Converting Lawn into a Vegetable Garden with Raised Garden Beds
Do you have an unused patch of your world that’s screaming to be turned into raised veggie garden beds? Don’t make the mistake of throwing away all your turf and bringing in brand new soil. This project is about converting nutrient-rich lawn into the most productive vegetable garden in town!
This project covers how to build raised garden beds from a gardener’s perspective. There are many plans on building the structure of raised beds, so this will cover materials, location and soil requirements, plus planting and maintaining a veggie garden.
The most important step in building a vegetable garden is to choose the right spot. Most veggies require 8-12 hours of full sun to produce abundantly so you want to make sure your veggie garden is located in the sunniest part of your yard.
Being close to your outdoor water source is another consideration you will be happy you incorporated come summer when the hot, dry days can mean daily watering is required.
photo courtesy of Victory Gardens
Lumber / Materials
Do. Not. Use. Treated. Lumber. OK good, now you get that this is important. Treated lumber contains chemicals that should not be consumed. They will leach into the soil and be absorbed by the plants, making the food toxic as well. There are some companies that are now making less toxic treated lumber but I would stay away from it. If you choose to use wood, build an organic garden with untreated cedar for best results.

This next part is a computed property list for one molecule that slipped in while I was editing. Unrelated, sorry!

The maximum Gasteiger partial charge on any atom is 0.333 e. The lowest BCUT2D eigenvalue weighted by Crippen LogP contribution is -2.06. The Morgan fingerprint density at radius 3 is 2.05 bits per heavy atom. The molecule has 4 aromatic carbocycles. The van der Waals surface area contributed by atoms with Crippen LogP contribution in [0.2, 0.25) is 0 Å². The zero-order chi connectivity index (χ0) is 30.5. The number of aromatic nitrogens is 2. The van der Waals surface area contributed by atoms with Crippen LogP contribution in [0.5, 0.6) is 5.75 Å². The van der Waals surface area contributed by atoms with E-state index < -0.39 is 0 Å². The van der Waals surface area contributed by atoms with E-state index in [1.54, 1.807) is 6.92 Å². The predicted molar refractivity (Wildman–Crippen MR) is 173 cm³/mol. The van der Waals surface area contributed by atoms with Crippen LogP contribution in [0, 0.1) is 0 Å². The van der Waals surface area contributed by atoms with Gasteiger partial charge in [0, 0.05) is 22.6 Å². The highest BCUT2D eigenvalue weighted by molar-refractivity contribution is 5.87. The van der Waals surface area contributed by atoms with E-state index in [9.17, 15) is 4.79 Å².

Old bricks and other found materials also make a great raised bed as seen in the photos here. I have 2 beds, one with 150 year-old railway ties that I was given and the other with new cedar. Found materials make the most interesting beds but new materials can look pretty great as well.
photo courtesy of Victory Gardens
You can build a raised bed on an existing lawn or concrete patch. Just ensure you have at least 12”-18” height on a lawn and 18”-24” height on concrete to allow lots of room for roots, water, and soil organisms to share the space.
Beds can be any width and length that fits your space and growing needs. A good rule of thumb for width is that you should be able to reach to the middle from each side. Any wider and you won’t be able to work on the bed without stepping into it (and you should really stay out of the bed to not compact roots and soil).
Choose the square footage based on what you want to grow for your family. One square foot of garden will grow 1 tomato plant; 1 head of broccoli, cauliflower, or cabbage; 16 beets or carrots; or 4-9 heads of lettuce or spinach (for example). Choose the garden bed size based on how much and what you want to grow. All New Square Foot Gardening is great book for helping you lay out a garden plan.
Building the Soil
If you are turning your organic lawn into a garden bed, YAY!, you have a great source of natural fertilizer to use (if you have treated your lawn with fertilizers or pesticides skip this step and remove the turf to the city’s green waste bins). Untreated turf grass makes great base for your raised bed. Remove the turf from the area and set aside. After you build your bed, flip the turf roots side up in the base of the bed. Cover with some newspaper and top with high quality veggie garden soil or compost.